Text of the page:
Hon. Percy Mockler: Dear colleagues, I am upset and sad today because I just found out about the health challenges facing our Minister of Fisheries and Oceans, Dominic LeBlanc. The news is distressing, but my thoughts and prayers are with him.
Honourable senators, I have the honour to table, in both official languages, the twenty-second report of the Standing Senate Committee on National Finance entitled Final Report on the Supplementary Estimates (B), 2017-18.
The Hon. the Speaker: Honourable senators, when shall this report be taken into consideration?
(On motion of Senator Mockler, report placed on the Orders of the Day for consideration at the next sitting of the Senate.)
Preclearance Bill, 2016
Fourteenth Report of National Security and Defence Committee Presented
Hon. Jean-Guy Dagenais, Deputy Chair of the Standing Senate Committee on National Security and Defence, presented the following report:
Wednesday, December 6, 2017
The Standing Senate Committee on National Security and Defence has the honour to present its
Your committee, to which was referred Bill C-23, An Act respecting the preclearance of persons and goods in Canada and the United States, has, in obedience to the order of reference of November 9, 2017, examined the said bill and now reports the same without amendment.
The Hon. the Speaker: Honourable senators, when shall this bill be read the third time?
(On motion of Senator Harder, bill placed on the Orders of the Day for third reading at the next sitting of the Senate.)
Energy, the Environment and Natural Resources
Notice of Motion to Authorize Committee to Extend Date of Final Report on Study of Emerging Issues Related to its Mandate
Hon. Rosa Galvez: Honourable senators, I give notice that, at the next sitting of the Senate, I will move:
That, notwithstanding the order of the Senate adopted on Thursday, January 28, 2016, the date for the final report of the Standing Senate Committee on Energy, the Environment and Natural Resources in relation to its study on emerging issues related to its mandate be extended from December 31, 2017 to December 31, 2018.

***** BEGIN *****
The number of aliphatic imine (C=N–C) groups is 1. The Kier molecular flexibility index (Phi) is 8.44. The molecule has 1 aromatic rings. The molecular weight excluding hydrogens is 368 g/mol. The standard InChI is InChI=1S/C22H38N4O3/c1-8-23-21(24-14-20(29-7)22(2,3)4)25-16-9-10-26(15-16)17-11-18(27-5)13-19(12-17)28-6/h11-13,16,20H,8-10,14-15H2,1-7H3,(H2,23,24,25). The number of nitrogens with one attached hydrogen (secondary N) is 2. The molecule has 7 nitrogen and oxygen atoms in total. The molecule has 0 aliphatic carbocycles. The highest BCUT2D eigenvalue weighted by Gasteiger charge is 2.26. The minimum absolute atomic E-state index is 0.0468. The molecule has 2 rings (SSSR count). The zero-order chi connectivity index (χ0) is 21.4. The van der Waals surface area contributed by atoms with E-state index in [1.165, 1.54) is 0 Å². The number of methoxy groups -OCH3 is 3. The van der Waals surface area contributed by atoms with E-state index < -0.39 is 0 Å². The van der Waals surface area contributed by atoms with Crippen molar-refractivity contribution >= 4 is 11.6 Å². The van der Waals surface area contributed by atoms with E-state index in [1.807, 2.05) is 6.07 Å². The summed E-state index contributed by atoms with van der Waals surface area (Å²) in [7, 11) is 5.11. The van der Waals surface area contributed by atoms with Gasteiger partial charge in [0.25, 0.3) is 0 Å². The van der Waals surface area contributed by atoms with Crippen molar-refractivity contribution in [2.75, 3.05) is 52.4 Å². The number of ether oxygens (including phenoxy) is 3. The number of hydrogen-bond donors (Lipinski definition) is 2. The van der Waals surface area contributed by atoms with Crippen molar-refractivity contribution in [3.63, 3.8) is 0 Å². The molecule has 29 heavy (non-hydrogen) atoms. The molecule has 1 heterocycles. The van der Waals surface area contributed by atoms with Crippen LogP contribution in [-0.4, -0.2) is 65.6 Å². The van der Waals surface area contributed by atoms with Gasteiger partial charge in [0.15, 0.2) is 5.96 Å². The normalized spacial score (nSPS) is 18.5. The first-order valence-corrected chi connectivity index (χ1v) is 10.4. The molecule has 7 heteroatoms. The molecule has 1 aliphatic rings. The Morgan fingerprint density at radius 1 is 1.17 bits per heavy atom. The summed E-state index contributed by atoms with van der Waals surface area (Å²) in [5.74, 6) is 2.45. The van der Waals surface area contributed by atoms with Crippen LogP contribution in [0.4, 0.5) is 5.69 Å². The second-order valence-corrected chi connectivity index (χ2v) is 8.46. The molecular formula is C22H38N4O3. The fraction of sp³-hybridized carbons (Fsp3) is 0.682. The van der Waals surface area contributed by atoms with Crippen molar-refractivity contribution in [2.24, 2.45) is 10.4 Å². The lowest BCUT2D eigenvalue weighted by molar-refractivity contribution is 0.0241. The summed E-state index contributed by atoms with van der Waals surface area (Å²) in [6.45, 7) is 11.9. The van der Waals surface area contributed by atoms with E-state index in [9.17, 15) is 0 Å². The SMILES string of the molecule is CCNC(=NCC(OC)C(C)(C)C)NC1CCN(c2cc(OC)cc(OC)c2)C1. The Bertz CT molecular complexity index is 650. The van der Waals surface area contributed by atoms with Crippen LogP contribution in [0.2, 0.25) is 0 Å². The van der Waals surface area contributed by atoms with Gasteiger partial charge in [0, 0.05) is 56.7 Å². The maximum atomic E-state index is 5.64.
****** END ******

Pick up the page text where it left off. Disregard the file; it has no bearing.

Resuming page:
Ethics and Conflict of Interest for Senators
Notice of Motion to Authorize Committee to Restore Membership as at October 31, 2017
Hon. Larry W. Smith (Leader of the Opposition): Honourable senators, I give notice that, at the next sitting of the Senate, I will move:
That the provisions of the order of December 7, 2016, respecting the membership of committees, be extended to the end of the current session insofar as they relate to the membership of the Standing Committee on Ethics and Conflict of Interest for Senators; and
That the membership of the committee be composed of the members of the committee as of October 31, 2017.
Hon. Larry W. Smith (Leader of the Opposition): Honourable senators, I think a good question for Senator Harder is regarding the fighter procurement program, because it’s something that we’ve been talking about for some years.
On May 29, the Minister of National Defence said in the other place:
. . . we do not want to buy used equipment; we want to invest in new planes.
Could the leader please tell us, in brief, what is the position of the Government of Canada today? We’ve been paying fees on the previous program — and I’m not sure if it’s still in place — for the F-35s, where we paid an amount of money each year to be part of a conglomerate that was looking at the acquisition. I’m not sure where that sits right now, but it would appear we need to have some clarity in terms of direction. Maybe you could help us with answering that question.
Hon. Peter Harder (Government Representative in the Senate): I thank the honourable senator for the question, which is, I’m sure, motivated by some press stories respecting speculative announcements. Let me simply reassure this chamber and all Canadians that the Government of Canada continues to be committed to ensuring that the equipment for the Canadian Armed Forces is entirely appropriate for the men and women who are risking their lives in service. As the senator will know, the government is investing about $64.4 billion over the next 20 years in the Royal Canadian Air Force. As he also knows, this includes the procurement of advanced fighter aircraft.